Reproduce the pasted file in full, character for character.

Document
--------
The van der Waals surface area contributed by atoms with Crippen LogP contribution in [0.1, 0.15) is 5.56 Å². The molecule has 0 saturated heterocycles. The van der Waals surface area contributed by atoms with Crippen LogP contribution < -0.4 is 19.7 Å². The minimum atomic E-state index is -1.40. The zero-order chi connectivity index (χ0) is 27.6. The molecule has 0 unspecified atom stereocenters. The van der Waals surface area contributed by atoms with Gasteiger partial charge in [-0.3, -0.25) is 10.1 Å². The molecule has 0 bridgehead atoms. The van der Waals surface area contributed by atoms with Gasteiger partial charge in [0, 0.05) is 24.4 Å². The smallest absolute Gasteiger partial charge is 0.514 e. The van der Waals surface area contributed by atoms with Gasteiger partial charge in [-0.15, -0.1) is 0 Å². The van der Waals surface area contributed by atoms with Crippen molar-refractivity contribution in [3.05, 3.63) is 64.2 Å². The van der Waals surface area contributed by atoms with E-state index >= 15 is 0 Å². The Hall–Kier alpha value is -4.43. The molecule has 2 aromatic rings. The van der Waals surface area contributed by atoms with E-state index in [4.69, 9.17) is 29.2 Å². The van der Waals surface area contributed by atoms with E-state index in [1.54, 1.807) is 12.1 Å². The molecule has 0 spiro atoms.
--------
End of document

The van der Waals surface area contributed by atoms with Crippen LogP contribution in [0.1, 0.15) is 5.56 Å². The molecule has 0 saturated heterocycles. The van der Waals surface area contributed by atoms with Crippen LogP contribution < -0.4 is 19.7 Å². The minimum atomic E-state index is -1.40. The zero-order chi connectivity index (χ0) is 27.6. The molecule has 0 unspecified atom stereocenters. The van der Waals surface area contributed by atoms with Gasteiger partial charge in [-0.3, -0.25) is 10.1 Å². The molecule has 0 bridgehead atoms. The van der Waals surface area contributed by atoms with Gasteiger partial charge in [0, 0.05) is 24.4 Å². The smallest absolute Gasteiger partial charge is 0.514 e. The van der Waals surface area contributed by atoms with Gasteiger partial charge in [-0.15, -0.1) is 0 Å². The van der Waals surface area contributed by atoms with Crippen molar-refractivity contribution in [3.05, 3.63) is 64.2 Å². The van der Waals surface area contributed by atoms with E-state index >= 15 is 0 Å². The Hall–Kier alpha value is -4.43. The molecule has 2 aromatic rings. The van der Waals surface area contributed by atoms with E-state index in [4.69, 9.17) is 29.2 Å². The van der Waals surface area contributed by atoms with E-state index in [1.54, 1.807) is 12.1 Å². The molecule has 0 spiro atoms.